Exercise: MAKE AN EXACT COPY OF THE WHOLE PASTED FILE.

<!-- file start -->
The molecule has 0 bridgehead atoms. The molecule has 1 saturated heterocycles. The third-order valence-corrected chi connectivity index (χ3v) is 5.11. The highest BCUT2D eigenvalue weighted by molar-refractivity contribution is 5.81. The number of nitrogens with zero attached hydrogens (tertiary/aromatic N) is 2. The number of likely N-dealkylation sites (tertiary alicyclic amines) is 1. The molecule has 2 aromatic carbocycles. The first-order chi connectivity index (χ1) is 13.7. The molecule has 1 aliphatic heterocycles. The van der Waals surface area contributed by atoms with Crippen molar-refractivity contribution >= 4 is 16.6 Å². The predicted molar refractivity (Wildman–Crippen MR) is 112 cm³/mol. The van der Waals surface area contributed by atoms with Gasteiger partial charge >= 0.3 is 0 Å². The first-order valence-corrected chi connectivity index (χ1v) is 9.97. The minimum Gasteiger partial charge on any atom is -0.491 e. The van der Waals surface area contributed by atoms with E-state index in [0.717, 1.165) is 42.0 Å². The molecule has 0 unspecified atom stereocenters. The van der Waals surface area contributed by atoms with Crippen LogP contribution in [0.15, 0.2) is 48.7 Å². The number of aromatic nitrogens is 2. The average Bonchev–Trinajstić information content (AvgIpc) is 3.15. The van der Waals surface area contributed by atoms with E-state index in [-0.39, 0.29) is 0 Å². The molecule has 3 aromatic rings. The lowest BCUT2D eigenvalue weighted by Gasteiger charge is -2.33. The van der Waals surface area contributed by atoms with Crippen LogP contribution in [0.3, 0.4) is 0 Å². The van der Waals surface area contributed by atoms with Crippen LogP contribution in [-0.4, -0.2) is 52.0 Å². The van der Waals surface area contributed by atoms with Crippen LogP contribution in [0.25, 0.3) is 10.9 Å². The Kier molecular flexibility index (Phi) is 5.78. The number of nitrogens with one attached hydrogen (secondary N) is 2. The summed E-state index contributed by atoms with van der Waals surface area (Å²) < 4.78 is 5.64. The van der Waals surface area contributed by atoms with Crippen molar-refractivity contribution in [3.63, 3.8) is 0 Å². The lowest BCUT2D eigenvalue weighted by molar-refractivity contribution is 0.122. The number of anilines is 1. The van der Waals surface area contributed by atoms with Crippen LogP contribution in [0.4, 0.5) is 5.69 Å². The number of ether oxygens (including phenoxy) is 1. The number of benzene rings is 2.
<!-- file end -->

The molecule has 0 bridgehead atoms. The molecule has 1 saturated heterocycles. The third-order valence-corrected chi connectivity index (χ3v) is 5.11. The highest BCUT2D eigenvalue weighted by molar-refractivity contribution is 5.81. The number of nitrogens with zero attached hydrogens (tertiary/aromatic N) is 2. The number of likely N-dealkylation sites (tertiary alicyclic amines) is 1. The molecule has 2 aromatic carbocycles. The first-order chi connectivity index (χ1) is 13.7. The molecule has 1 aliphatic heterocycles. The van der Waals surface area contributed by atoms with Crippen molar-refractivity contribution >= 4 is 16.6 Å². The predicted molar refractivity (Wildman–Crippen MR) is 112 cm³/mol. The van der Waals surface area contributed by atoms with Gasteiger partial charge >= 0.3 is 0 Å². The first-order valence-corrected chi connectivity index (χ1v) is 9.97. The minimum Gasteiger partial charge on any atom is -0.491 e. The van der Waals surface area contributed by atoms with E-state index in [0.717, 1.165) is 42.0 Å². The molecule has 0 unspecified atom stereocenters. The van der Waals surface area contributed by atoms with Crippen LogP contribution in [0.15, 0.2) is 48.7 Å². The number of aromatic nitrogens is 2. The average Bonchev–Trinajstić information content (AvgIpc) is 3.15. The van der Waals surface area contributed by atoms with E-state index in [-0.39, 0.29) is 0 Å². The molecule has 3 aromatic rings. The lowest BCUT2D eigenvalue weighted by Gasteiger charge is -2.33. The van der Waals surface area contributed by atoms with Crippen LogP contribution in [0.3, 0.4) is 0 Å². The van der Waals surface area contributed by atoms with Crippen LogP contribution in [-0.4, -0.2) is 52.0 Å². The van der Waals surface area contributed by atoms with Crippen LogP contribution in [0.25, 0.3) is 10.9 Å². The Kier molecular flexibility index (Phi) is 5.78. The number of nitrogens with one attached hydrogen (secondary N) is 2. The summed E-state index contributed by atoms with van der Waals surface area (Å²) < 4.78 is 5.64. The van der Waals surface area contributed by atoms with Crippen molar-refractivity contribution in [3.63, 3.8) is 0 Å². The lowest BCUT2D eigenvalue weighted by molar-refractivity contribution is 0.122. The number of anilines is 1. The van der Waals surface area contributed by atoms with Crippen LogP contribution in [0.4, 0.5) is 5.69 Å². The number of ether oxygens (including phenoxy) is 1. The number of benzene rings is 2.